The cloud provides an alternative to applications and computer systems that you purchase and manage in-house. It gives you access to applications, computer infrastructure (such as servers and networks) and storage as a service over the Internet. That means you pay a cloud service provider only for what you use, when you use it.
Cloud services are often divided into three categories:
Software as a service (SaaS) - applications such as customer relationship management (CRM) or human resource management (HRM), usually paid for on a per-user, per-month basis.
Platform as a service (PaaS) / Infrastructure as a Service (IaaS) - computing systems including servers, storage and networks which you can use in place of equipment you own.
Cloud storage services - often used for low-cost archiving or to provide temporary storage capacity before new storage hardware is installed on-premise.
The benefits of using services provided from the cloud include:
- Scalability - Cloud service providers operate out of very large data centres with vast amounts of computing resources. That means you can quickly scale the service up or down to provide you with the exact capacity you require as your business grows (or shrinks).
- Lower costs - Because cloud service providers have such large amounts of computing resources they enjoy significant economies of scale operating it - and these cost savings can be passed on to you. And since you pay only for what you need, you also save money when you reduce capacity because you don't have to pay for resources that are idle.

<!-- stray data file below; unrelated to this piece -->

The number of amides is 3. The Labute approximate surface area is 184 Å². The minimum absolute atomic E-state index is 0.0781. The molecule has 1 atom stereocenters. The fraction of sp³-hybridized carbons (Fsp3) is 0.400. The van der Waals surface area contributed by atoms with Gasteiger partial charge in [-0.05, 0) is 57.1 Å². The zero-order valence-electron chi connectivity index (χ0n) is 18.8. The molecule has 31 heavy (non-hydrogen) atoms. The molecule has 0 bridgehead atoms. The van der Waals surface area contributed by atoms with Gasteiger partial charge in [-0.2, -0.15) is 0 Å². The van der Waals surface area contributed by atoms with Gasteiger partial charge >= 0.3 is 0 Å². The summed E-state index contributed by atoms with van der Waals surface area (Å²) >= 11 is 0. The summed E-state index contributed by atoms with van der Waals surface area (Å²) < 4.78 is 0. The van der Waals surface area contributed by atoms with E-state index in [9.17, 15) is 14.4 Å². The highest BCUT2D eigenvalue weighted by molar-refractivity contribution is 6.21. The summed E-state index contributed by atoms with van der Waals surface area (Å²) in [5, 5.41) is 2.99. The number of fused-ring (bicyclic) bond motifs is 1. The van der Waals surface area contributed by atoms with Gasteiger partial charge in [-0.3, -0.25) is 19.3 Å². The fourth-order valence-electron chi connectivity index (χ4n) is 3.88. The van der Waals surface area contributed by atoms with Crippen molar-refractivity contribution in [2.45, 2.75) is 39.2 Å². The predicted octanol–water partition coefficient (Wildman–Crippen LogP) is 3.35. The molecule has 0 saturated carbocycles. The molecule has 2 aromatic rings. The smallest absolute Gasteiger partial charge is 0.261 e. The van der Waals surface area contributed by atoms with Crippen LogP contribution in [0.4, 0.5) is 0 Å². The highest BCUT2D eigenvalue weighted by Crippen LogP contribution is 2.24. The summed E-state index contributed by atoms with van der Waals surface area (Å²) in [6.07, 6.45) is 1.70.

- Easy financing - You pay for cloud services with operation expenditure, rather than capital expenditure, which can make taking on new services easier to arrange.
- Agility - Implementing new hardware and software often takes months. By contrast, you can have new cloud services, such as applications or computing resources, up and running in a matter of hours or days - often by selecting them from a self-service catalogue.
- Accessibility - Cloud services, particularly applications delivered as a service, can usually be accessed securely from anywhere using a browser in a desktop or laptop computer, or a mobile device such as a tablet. This is much easier than configuring virtual private networks (VPNs) so that mobile or home workers can access your on-premise applications.
There are some drawbacks to the use of cloud services; the most common being that cloud services may bring up issues of security, privacy and compliance. That's because using cloud services inevitably means that corporate and customer data has to leave your organisation to be processed in the cloud.
Most cloud service providers are aware of these issues and take steps to mitigate them - for example, through the use of encryption, security audits and certification - but ultimately it is for cloud customers themselves to decide whether these issues have been adequately dealt with.
Another drawback is that in some cases it can be difficult to integrate applications delivered from the cloud with other applications that you run in-house. This is becoming less of an issue thanks to integration middleware, specific pre-packages integration solutions and even cloud-based integration services that connect on-premise applications with applications run in the cloud.
An alternative for larger organizations is to run a 'private cloud' - infrastructure that uses the same cloud technologies such as virtualization that cloud service providers use, but run in your own data centre.